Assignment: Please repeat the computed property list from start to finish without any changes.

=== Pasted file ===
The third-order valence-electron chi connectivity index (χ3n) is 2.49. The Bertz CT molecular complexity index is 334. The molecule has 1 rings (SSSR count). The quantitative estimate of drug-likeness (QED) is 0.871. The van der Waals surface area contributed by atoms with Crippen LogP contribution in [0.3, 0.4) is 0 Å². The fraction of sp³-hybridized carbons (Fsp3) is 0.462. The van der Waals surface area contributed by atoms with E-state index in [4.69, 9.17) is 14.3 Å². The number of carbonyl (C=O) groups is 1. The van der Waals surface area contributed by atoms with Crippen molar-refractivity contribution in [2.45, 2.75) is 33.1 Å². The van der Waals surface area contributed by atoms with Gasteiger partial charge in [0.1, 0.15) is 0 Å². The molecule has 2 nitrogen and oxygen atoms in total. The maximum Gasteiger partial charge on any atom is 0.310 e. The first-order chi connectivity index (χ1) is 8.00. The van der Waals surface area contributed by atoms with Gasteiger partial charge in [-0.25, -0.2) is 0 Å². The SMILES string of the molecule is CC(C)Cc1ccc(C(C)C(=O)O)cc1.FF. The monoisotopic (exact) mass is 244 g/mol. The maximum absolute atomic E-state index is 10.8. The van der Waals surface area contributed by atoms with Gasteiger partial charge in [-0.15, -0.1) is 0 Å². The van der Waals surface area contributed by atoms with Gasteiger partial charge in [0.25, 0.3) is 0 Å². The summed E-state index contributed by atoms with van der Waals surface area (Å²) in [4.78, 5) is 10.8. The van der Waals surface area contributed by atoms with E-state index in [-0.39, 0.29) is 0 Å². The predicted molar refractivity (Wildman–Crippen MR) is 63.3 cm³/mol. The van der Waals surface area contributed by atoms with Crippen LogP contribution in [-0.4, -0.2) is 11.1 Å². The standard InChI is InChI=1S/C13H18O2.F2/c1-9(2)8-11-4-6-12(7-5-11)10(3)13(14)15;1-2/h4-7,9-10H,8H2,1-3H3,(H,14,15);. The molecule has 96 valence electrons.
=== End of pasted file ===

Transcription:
The third-order valence-electron chi connectivity index (χ3n) is 2.49. The Bertz CT molecular complexity index is 334. The molecule has 1 rings (SSSR count). The quantitative estimate of drug-likeness (QED) is 0.871. The van der Waals surface area contributed by atoms with Crippen LogP contribution in [0.3, 0.4) is 0 Å². The fraction of sp³-hybridized carbons (Fsp3) is 0.462. The van der Waals surface area contributed by atoms with E-state index in [4.69, 9.17) is 14.3 Å². The number of carbonyl (C=O) groups is 1. The van der Waals surface area contributed by atoms with Crippen molar-refractivity contribution in [2.45, 2.75) is 33.1 Å². The van der Waals surface area contributed by atoms with Gasteiger partial charge in [0.1, 0.15) is 0 Å². The molecule has 2 nitrogen and oxygen atoms in total. The maximum Gasteiger partial charge on any atom is 0.310 e. The first-order chi connectivity index (χ1) is 8.00. The van der Waals surface area contributed by atoms with Gasteiger partial charge in [-0.25, -0.2) is 0 Å². The SMILES string of the molecule is CC(C)Cc1ccc(C(C)C(=O)O)cc1.FF. The monoisotopic (exact) mass is 244 g/mol. The maximum absolute atomic E-state index is 10.8. The van der Waals surface area contributed by atoms with Gasteiger partial charge in [-0.15, -0.1) is 0 Å². The van der Waals surface area contributed by atoms with Gasteiger partial charge in [0.25, 0.3) is 0 Å². The summed E-state index contributed by atoms with van der Waals surface area (Å²) in [4.78, 5) is 10.8. The van der Waals surface area contributed by atoms with E-state index in [-0.39, 0.29) is 0 Å². The predicted molar refractivity (Wildman–Crippen MR) is 63.3 cm³/mol. The van der Waals surface area contributed by atoms with Crippen LogP contribution in [-0.4, -0.2) is 11.1 Å². The standard InChI is InChI=1S/C13H18O2.F2/c1-9(2)8-11-4-6-12(7-5-11)10(3)13(14)15;1-2/h4-7,9-10H,8H2,1-3H3,(H,14,15);. The molecule has 96 valence electrons.